FOR IMMEDIATE RELEASE
July 9, 2003
Alderman Calls for City Council Hearings on Meigs
Chicago Alderman Joe Moore introduces resolution calling for hearings;
Cites safety decline since closure
Chicago, IL - At today's Chicago City Council meeting, Council member Joe
Moore (D, 49th Ward) introduced a resolution calling for public hearings into
the adverse effects of closing Meigs Field and consideration of reopening the
Alderman Moore, a noted supporter of Chicago parks, cited numerous reports of
safety problems since the closure of Meigs, and said events since the closure
"sound like a disaster waiting to happen." Ald. Moore mentioned the
near mid-air collision that was prevented by the Meigs control tower days after
the runway closure (a control tower that has since also been closed,) increased
runway incursions at O'Hare airport, and controller reports of overwork at
According to Moore, he is "calling on the City Council to fully consider
this midnight decision and shine the full light of day on it before lives are
The call comes at an urgent point in time. The initial demolition that put
the Meigs runway out of action is only estimated to cost $500,000 to repair.
However, the City of Chicago has announced plans to demolish the entire runway,
starting as early as late July or August. Replacing the entire runway could cost
millions of dollars.
"We salute Alderman Moore's courage and leadership in introducing this
measure," said Rachel Goodstein, president of the Friends of Meigs Field,
"and we call on the rest of the City Council to support him in this. A
threat to air safety is too important to go unchallenged."
Alderman Moore also noted the opportunities available in preserving Meigs,
referring to the plan recently introduced by the Aircraft Owners and Pilots
Association, which would provide millions in FAA funds to the Park District if
Meigs is reopened. "Our neighborhoods need those funds," said Moore,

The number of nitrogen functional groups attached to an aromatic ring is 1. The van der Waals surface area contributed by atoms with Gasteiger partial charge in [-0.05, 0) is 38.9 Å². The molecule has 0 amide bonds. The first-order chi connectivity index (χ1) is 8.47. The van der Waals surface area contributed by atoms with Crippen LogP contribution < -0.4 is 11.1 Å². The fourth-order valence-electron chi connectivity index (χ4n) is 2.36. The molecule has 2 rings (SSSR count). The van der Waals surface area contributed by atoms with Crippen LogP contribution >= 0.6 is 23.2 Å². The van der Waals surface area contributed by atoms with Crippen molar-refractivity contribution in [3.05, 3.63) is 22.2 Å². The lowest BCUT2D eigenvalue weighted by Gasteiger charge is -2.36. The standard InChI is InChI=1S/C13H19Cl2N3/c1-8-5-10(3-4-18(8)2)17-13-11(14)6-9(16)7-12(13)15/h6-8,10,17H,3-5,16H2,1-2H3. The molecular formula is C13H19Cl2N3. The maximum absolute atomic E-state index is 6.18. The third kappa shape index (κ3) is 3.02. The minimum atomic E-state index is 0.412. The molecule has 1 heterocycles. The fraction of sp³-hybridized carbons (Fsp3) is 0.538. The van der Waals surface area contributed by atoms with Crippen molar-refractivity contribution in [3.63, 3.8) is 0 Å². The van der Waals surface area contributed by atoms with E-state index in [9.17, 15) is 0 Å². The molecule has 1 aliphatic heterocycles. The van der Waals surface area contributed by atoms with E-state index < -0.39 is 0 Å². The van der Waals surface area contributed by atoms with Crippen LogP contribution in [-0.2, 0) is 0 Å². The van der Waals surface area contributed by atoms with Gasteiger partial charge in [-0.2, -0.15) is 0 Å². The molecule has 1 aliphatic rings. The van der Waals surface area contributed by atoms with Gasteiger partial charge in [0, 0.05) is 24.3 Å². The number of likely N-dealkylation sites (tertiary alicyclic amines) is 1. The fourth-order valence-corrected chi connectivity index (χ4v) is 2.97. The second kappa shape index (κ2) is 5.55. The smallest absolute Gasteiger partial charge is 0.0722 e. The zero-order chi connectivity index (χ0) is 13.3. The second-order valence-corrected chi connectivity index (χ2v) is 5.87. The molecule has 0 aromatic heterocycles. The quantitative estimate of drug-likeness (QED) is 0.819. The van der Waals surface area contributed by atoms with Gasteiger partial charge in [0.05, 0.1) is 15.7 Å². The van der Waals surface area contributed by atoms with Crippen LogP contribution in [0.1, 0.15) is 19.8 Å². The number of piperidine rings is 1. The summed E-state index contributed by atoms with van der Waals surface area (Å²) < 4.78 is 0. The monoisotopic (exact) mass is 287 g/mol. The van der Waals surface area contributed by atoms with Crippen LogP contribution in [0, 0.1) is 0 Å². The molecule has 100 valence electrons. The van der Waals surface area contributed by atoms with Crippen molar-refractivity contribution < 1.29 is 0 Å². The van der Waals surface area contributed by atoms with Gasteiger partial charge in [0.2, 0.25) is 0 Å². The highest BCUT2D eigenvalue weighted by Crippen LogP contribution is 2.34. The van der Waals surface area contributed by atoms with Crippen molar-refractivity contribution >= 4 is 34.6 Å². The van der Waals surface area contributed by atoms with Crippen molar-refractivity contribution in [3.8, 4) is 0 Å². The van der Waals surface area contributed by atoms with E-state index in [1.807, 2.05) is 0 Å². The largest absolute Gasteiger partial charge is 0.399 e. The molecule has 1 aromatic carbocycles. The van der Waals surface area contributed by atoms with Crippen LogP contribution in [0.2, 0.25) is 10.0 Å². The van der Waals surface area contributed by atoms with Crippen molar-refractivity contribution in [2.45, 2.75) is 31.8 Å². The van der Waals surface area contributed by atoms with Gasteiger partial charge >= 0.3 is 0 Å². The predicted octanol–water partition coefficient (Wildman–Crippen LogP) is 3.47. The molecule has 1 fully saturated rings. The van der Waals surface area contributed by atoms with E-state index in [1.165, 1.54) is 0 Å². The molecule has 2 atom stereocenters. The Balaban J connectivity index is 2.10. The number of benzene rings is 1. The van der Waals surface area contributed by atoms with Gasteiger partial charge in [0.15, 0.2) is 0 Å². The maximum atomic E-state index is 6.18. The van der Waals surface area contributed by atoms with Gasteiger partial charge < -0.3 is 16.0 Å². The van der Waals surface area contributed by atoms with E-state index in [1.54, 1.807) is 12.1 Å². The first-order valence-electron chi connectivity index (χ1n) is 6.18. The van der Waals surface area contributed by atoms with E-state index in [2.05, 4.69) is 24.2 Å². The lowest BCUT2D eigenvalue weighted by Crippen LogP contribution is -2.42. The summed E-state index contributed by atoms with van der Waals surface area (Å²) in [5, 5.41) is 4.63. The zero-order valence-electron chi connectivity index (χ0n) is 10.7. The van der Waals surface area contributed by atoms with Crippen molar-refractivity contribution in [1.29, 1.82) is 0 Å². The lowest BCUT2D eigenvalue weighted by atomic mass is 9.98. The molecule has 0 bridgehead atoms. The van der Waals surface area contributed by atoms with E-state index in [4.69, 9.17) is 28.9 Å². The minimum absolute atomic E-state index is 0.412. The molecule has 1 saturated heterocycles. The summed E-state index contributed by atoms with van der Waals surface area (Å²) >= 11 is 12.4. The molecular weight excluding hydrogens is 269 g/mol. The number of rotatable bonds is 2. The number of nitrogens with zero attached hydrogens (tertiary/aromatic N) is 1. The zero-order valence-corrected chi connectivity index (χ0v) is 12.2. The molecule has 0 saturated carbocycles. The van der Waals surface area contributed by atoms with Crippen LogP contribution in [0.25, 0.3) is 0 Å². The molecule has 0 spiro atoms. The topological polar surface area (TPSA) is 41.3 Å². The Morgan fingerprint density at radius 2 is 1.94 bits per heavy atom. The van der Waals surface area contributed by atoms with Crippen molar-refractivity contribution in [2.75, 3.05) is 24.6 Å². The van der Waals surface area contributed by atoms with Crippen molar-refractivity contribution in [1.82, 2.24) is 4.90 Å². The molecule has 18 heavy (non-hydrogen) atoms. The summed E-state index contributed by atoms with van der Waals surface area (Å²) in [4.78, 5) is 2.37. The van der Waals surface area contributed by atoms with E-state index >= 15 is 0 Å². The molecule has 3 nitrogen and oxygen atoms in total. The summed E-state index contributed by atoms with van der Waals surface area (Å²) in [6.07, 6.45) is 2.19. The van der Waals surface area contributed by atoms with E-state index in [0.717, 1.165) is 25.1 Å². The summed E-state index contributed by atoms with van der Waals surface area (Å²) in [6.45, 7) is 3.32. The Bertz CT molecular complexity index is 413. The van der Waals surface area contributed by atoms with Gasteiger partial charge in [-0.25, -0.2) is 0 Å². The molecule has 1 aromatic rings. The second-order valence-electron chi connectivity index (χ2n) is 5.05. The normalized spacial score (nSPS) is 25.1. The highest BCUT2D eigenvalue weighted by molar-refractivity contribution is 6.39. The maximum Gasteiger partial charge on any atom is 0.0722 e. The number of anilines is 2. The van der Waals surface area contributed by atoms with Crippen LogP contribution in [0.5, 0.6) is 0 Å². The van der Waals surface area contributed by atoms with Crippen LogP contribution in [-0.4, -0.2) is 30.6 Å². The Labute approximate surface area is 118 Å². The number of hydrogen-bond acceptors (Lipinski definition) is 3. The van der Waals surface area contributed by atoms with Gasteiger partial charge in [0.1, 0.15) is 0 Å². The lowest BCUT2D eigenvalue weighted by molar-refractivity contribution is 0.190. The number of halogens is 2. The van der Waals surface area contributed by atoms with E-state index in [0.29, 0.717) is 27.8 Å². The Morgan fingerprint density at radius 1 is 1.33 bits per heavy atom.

citing the fact that the Chicago Park District's 2003 budget slashed spending on
operations and programs by over $25 million.
The AOPA plan estimates the value of the airport at $41 million, a value that
could be received by the Park District for merely returning the airport to the
function it has had for nearly 55 years. Park District estimates range even
higher, one estimate as high as $700 million, (although the Friends of Meigs
Field suspect this figure may be artificially inflated.) The FAA will pay up to
90% of the cost of acquiring land for airport purposes, meaning that-if its
estimates are accurate-the Park District could receive as much as $630 million
to reopen Meigs.
Alderman Moore's resolution also calls for public consideration of
"suitable alternatives that might prove advantageous to preserve Meigs
Field." Last month, the Friends of Meigs Field entered a formal request to
the Chicago Park District-on behalf of numerous aviation organizations-to
consider an alternative vision plan being developed to reinvent Meigs Field with
park, education, and recreational elements in addition to its airport function.
To date, no formal reply has been received to this request.
"We are very excited by Alderman Moore's call for hearings," said
Rachel Goodstein, president of the Friends of Meigs Field. "Government by
midnight edict is bad government. The people deserve to hear the full truth in
the light of day, and have their elected representatives decide the future of
Meigs Field was bulldozed in the middle of the night in late March, without
warning or notice to the public, the FAA, the Governor of Illinois, the Chicago
City Council, or the Chicago Park District board. Since the closure, numerous
news reports have indicated safety problems, ranging from near mid-air
collisions to dangerous runway incursions threatening airliners at other area
airports. The National Air Traffic Controllers Association has called for the
reopening of Meigs Field, saying that-since the closure-"the level of
safety [in Chicago airspace] has diminished below an acceptable level."
The Friends of Meigs Field have pointed out that practically all of the
features and activities for a park slated to replace Meigs could be incorporated
into the airport itself, or nearby on the lakefront. "Ping pong, fishing
tournaments, public bathrooms, Meigs can do all that and so much more,"
said Goodstein. "Name me one other park in the city where kids can get
their first touch of the sky, absolutely free."
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